As the effort intensifies to resource manufacturing jobs back to the U.S., a focal point should be on military equipment.
When a reporter for the Warren Tribune Chronicle - and Ogden sister newspaper of the Salem News - toured Tata company sites in India earlier this year, one stop was at Tata Advanced Systems in Hyderabad. Inside the giant plant, some of the 1,300 workers were building airplane parts. They were replacement parts for the C-130 Hercules transport planes used at the Youngstown Air Force Reserve Station in Vienna, and new parts for the updated C-130J planes that will be assembled in the U.S. and assigned to American military installations.
It's one thing to have TVs and wristwatches built overseas where companies can find inexpensive labor; it's quite another when the nation's critical defense machines are made there. It could be considered even worse when the foreign nation is in the unstable Middle East, in a country so vulnerable to terrorism that returning to a hotel room is like boarding a plane - guests walk through metal detectors and their luggage is X-rayed.
As part of a 2-year-old joint venture with American aircraft manufacturer Lockheed Martin, Tata Advanced Systems builds parts that must be replaced on each C-130 every 45,000 flying hours. It builds the 53-foot C-130 empennage - often called the tail wing - and parts of the C-130 fuselage - an aircraft's main body. The parts will be used for new C-130Js and replacements for C-130Hs.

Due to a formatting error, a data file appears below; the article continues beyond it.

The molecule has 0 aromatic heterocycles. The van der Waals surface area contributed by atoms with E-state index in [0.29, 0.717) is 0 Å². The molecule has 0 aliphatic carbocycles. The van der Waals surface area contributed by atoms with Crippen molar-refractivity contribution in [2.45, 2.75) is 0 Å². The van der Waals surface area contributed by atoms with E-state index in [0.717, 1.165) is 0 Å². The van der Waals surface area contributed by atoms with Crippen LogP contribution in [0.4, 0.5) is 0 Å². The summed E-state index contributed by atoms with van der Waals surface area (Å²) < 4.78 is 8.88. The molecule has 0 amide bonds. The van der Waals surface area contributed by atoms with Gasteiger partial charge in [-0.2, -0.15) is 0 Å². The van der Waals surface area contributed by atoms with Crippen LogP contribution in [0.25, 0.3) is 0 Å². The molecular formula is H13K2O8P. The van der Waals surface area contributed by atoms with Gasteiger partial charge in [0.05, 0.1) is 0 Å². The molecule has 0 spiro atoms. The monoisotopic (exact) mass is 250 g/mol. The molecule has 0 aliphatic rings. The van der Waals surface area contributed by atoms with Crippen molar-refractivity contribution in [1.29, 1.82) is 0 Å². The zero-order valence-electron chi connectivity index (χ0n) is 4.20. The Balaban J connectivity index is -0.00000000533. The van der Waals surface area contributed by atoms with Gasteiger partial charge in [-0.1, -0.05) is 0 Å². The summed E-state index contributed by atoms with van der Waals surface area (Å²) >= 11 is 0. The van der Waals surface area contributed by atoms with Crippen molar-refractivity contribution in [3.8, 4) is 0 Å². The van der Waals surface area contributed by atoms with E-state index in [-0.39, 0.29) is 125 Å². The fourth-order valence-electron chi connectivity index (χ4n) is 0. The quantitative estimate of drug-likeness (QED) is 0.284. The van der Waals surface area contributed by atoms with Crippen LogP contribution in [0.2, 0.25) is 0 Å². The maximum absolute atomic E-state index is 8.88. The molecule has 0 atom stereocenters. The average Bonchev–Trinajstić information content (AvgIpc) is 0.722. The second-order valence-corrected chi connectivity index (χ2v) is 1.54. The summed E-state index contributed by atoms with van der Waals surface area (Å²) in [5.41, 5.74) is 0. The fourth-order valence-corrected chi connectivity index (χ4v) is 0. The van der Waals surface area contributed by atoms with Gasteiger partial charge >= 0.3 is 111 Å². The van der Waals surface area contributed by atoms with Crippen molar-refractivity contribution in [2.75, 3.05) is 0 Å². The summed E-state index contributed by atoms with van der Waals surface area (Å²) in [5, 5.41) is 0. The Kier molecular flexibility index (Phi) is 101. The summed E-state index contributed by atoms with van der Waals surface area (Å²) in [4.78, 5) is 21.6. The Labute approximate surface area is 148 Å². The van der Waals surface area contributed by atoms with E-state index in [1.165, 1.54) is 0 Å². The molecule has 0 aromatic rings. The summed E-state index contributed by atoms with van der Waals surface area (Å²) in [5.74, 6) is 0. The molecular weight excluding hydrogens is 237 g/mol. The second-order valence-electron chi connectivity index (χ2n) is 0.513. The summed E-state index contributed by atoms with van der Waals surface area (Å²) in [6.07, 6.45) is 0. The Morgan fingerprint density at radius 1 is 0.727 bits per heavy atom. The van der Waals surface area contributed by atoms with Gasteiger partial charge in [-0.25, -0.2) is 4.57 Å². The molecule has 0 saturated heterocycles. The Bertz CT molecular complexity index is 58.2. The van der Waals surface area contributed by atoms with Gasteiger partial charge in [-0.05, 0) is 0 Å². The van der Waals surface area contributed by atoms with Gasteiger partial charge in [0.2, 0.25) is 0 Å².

New plants were built in southeast India to accommodate the Tata-Lockheed partnership and to build bodies for the S-92 helicopter later assembled by American manufacturer Sikorsky. The S-92 carries the U.S. president.
Until recently, the parts had been made in several American factories, but the work was moved abroad because it can be done at lower cost.
''The C-130 is becoming very competitive. Lockheed has to continue to reduce the cost because defense budgets are being cut worldwide,'' said Sukaran Singh, director of Tata Advanced Systems.
As Alliance for American Manufacturing President Scott Paul said, all's well when the work is performed by a peacetime ally. But our defense could become vulnerable when that nation is no longer at peace or when it's no longer an ally.
''We rely more on imports than I think people know,'' Paul said. ''Whatever the reason, it's created part of a conundrum from a security sense. It's not like you can just turn the switch back on and get things moving again (domestically).''
According to a report prepared last year by retired U.S. Army Brig. Gen. John Adams, U.S. national security is being threatened by the military's ''growing and dangerous reliance on foreign nations for the raw materials, parts and finished products needed to defend the American people.''
We implore U.S. Rep. Timothy J. Ryan, D-Howland, founder of the House Manufacturing Caucus, to address this issue. And all legislators to support domestic-only military parts.